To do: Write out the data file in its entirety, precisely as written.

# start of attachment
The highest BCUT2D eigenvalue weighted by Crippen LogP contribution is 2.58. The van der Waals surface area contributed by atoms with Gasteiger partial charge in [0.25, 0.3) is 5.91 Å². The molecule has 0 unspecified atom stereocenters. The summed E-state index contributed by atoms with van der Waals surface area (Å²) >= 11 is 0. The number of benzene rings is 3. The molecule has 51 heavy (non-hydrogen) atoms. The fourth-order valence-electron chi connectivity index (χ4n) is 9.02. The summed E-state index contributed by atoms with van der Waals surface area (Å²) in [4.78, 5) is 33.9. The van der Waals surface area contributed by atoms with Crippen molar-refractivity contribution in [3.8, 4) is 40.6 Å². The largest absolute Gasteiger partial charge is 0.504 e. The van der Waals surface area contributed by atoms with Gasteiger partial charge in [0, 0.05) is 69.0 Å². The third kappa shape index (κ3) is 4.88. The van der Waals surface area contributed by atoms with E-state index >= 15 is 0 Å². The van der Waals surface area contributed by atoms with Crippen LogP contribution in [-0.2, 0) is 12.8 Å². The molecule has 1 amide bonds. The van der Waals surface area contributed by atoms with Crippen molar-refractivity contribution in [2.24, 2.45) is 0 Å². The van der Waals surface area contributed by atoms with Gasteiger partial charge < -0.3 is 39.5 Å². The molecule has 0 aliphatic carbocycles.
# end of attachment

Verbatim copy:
The highest BCUT2D eigenvalue weighted by Crippen LogP contribution is 2.58. The van der Waals surface area contributed by atoms with Gasteiger partial charge in [0.25, 0.3) is 5.91 Å². The molecule has 0 unspecified atom stereocenters. The summed E-state index contributed by atoms with van der Waals surface area (Å²) >= 11 is 0. The number of benzene rings is 3. The molecule has 51 heavy (non-hydrogen) atoms. The fourth-order valence-electron chi connectivity index (χ4n) is 9.02. The summed E-state index contributed by atoms with van der Waals surface area (Å²) in [4.78, 5) is 33.9. The van der Waals surface area contributed by atoms with Crippen molar-refractivity contribution in [3.8, 4) is 40.6 Å². The largest absolute Gasteiger partial charge is 0.504 e. The van der Waals surface area contributed by atoms with Gasteiger partial charge in [0, 0.05) is 69.0 Å². The third kappa shape index (κ3) is 4.88. The van der Waals surface area contributed by atoms with E-state index >= 15 is 0 Å². The van der Waals surface area contributed by atoms with Crippen LogP contribution in [-0.2, 0) is 12.8 Å². The molecule has 1 amide bonds. The van der Waals surface area contributed by atoms with Crippen molar-refractivity contribution in [2.24, 2.45) is 0 Å². The van der Waals surface area contributed by atoms with Gasteiger partial charge < -0.3 is 39.5 Å². The molecule has 0 aliphatic carbocycles.